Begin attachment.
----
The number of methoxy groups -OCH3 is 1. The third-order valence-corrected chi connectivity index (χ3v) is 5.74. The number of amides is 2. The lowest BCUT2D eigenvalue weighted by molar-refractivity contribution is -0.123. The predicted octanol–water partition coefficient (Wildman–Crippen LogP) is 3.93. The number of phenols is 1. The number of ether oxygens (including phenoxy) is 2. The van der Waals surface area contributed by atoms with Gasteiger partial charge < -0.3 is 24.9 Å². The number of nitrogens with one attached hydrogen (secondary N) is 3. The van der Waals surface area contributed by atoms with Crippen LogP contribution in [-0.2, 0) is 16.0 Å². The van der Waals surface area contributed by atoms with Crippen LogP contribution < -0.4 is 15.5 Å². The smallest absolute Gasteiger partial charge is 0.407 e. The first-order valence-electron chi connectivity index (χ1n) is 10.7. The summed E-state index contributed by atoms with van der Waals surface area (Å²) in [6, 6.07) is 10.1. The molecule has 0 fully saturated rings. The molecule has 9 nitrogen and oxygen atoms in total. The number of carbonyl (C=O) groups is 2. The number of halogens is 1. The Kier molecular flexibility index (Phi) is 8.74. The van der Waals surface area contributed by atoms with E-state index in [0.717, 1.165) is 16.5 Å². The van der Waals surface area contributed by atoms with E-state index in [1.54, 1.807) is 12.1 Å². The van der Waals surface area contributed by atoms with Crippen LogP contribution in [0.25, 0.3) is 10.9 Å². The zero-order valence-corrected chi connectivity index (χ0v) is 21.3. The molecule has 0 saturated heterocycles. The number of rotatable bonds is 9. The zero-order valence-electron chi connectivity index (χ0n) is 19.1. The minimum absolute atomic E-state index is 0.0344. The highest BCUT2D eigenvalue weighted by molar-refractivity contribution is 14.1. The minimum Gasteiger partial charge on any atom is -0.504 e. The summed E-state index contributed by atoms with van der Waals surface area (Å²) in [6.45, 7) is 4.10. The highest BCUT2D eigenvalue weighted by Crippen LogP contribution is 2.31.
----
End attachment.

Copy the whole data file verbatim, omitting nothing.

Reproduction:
The number of methoxy groups -OCH3 is 1. The third-order valence-corrected chi connectivity index (χ3v) is 5.74. The number of amides is 2. The lowest BCUT2D eigenvalue weighted by molar-refractivity contribution is -0.123. The predicted octanol–water partition coefficient (Wildman–Crippen LogP) is 3.93. The number of phenols is 1. The number of ether oxygens (including phenoxy) is 2. The van der Waals surface area contributed by atoms with Gasteiger partial charge < -0.3 is 24.9 Å². The number of nitrogens with one attached hydrogen (secondary N) is 3. The van der Waals surface area contributed by atoms with Crippen LogP contribution in [-0.2, 0) is 16.0 Å². The van der Waals surface area contributed by atoms with Crippen LogP contribution < -0.4 is 15.5 Å². The smallest absolute Gasteiger partial charge is 0.407 e. The first-order valence-electron chi connectivity index (χ1n) is 10.7. The summed E-state index contributed by atoms with van der Waals surface area (Å²) in [6, 6.07) is 10.1. The molecule has 0 fully saturated rings. The molecule has 9 nitrogen and oxygen atoms in total. The number of carbonyl (C=O) groups is 2. The number of halogens is 1. The Kier molecular flexibility index (Phi) is 8.74. The van der Waals surface area contributed by atoms with E-state index in [0.717, 1.165) is 16.5 Å². The van der Waals surface area contributed by atoms with E-state index in [1.54, 1.807) is 12.1 Å². The van der Waals surface area contributed by atoms with Crippen LogP contribution in [0.25, 0.3) is 10.9 Å². The zero-order valence-corrected chi connectivity index (χ0v) is 21.3. The molecule has 0 saturated heterocycles. The number of rotatable bonds is 9. The zero-order valence-electron chi connectivity index (χ0n) is 19.1. The minimum absolute atomic E-state index is 0.0344. The highest BCUT2D eigenvalue weighted by molar-refractivity contribution is 14.1. The minimum Gasteiger partial charge on any atom is -0.504 e. The summed E-state index contributed by atoms with van der Waals surface area (Å²) in [6.45, 7) is 4.10. The highest BCUT2D eigenvalue weighted by Crippen LogP contribution is 2.31.